IT Job Interviews: Signs That a Workplace or Manager is Toxic
In my 25+ years in IT recruitment, I’ve spoken with thousands of candidates who are working for a toxic manager or business. Unfortunately, the realisation that a situation is toxic often comes far too late. I believe there are several key indicators in the job description, interview process, and job offer stage which can give this away. Being aware of them could save you from the stress of working in a toxic environment.
Do your research
As the MD of an IT recruitment agency, it would be easy for me to advise that you should listen to everything your recruiter says and believe every word. After all, they have an existing relationship with the client and should have a full understanding of their Employer Value Proposition (EVP). However, I would always say to do your own research in order to formulate a full picture of the business you are looking to interview with.
Platforms like Glassdoor can give you interesting insights into how a business operates. Generally, I find that if there are negative comments, they are true to some extent.
Additionally, look at the companies’ financials via a credit check or by searching Companies House. Make sure you are going to get paid!
During the interview, you should expect the interviewer to offer you a tour of the office. Most employers view this as a brilliant way to show off their culture and environment. However, if the interviewer doesn’t offer, you should ask. If you’re not allowed to see the office and meet the team you might end up working with, this is a huge warning sign.
The current market is candidate-driven, meaning that companies need to work hard to attract the right talent. It is important to bear this in mind when going through the interview process, and know that it is a two-way street. You have just as much right to ask questions as the interviewer does.
Using questions that might catch the interviewer off-guard will often give you indications of what the business/manager is really like.
- ‘How do you measure employee satisfaction?’
- ‘Do you have an EVP?’
- ‘What is your staff retention like?’
- To the manager – ‘Why do you stay in the business?’
- ‘How did you deal with the pandemic?’ In the past two years, I’ve found that this question is very good for showing the true colours of a business.
Clarify the culture
I’ve found that companies using acronyms and phrases to describe the culture has become the norm in job descriptions and interviews. However, I’ve spoken with candidates who have interpreted a phrase differently from the companies’ understanding and been negatively impacted because of it.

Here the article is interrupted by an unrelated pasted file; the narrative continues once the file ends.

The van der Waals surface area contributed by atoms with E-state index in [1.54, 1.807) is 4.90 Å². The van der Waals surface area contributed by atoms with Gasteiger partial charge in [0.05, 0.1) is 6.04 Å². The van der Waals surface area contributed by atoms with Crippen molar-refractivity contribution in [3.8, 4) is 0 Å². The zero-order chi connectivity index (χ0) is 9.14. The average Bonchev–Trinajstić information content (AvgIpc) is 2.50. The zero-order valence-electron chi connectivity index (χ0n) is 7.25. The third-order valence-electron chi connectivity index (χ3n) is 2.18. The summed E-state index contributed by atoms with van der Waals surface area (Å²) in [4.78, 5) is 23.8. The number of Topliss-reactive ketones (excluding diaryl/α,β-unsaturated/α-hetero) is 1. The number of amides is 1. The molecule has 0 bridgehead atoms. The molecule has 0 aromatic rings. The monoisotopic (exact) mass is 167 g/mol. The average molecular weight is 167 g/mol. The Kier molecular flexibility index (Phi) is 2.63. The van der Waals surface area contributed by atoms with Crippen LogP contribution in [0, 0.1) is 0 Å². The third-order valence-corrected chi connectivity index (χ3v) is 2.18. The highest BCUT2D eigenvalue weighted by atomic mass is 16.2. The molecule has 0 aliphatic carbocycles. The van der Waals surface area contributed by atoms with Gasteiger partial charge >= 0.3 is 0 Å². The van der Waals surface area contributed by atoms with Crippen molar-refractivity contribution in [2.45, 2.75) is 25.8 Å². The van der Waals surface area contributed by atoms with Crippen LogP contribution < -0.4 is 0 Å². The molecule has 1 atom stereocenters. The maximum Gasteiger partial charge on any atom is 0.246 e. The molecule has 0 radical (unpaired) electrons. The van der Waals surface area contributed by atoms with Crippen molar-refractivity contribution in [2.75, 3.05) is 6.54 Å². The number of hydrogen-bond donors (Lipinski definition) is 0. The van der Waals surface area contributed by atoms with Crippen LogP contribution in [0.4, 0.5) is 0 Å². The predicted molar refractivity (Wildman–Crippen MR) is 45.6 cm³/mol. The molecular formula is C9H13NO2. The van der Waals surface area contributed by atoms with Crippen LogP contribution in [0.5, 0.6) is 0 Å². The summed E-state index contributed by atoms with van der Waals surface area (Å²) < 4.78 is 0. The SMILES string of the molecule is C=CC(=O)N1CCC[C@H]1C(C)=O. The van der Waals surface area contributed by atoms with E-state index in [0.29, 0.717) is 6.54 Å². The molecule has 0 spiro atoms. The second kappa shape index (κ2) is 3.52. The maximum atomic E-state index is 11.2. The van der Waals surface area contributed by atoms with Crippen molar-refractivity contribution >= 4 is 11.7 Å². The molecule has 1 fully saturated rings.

For instance – ‘Work hard play hard’ – this is a potential red flag. I’ve spoken with companies who have used this phrase to describe a culture where you’re expected to attend every social event and drink heavily – if you don’t, you’re not part of the team.
‘Family feel’ – on first inspection, you’d think this means that the company likes everyone to feel like they are family and will treat each other as such. However, the company might be saying that they expect the team to become your family because you are going to be working long hours and won’t be spending much time with your partner, spouse, children, etc.
These are extreme examples. However, it’s always better to clarify a point, than live with regret later down the line.
I’d be looking for phrases like ‘Work smarter not harder’. This might mean that the company is focused on helping their employees to improve their time management and productivity to give them extra time to spend with their loved ones. However, it might mean something different to them, so double check!
Portrayal on social media
What tone/culture does the company portray on social media and what was described to you by your IT recruitment agency? Is the job description and interviewer aligned with that? If not, you might have come across a company whose marketing/communications team is all about team culture and inclusivity, but a manager or company which is not.
Read your contract
Has everything that was promised in the interview been included in your contract? This could be flexible hours, remote working, structured training, company car allowance, etc.
In the past, I’ve come across candidates who have shared similar experiences during the interview process at the same company. What I deduced was that this company had a ‘dream interviewer’ who was well-versed in selling the dream to the candidate, but was not present once the candidates started work, nor was many of the benefits they had been promised.
As an IT recruitment agency that successfully places thousands of IT contractors and permanent team members every year, we pride ourselves on working alongside businesses that uphold the same values and ideals that we do. If you’ve had a negative experience with an employer or recruitment agency, please get in touch and we’ll discuss any potential opportunities we might have.
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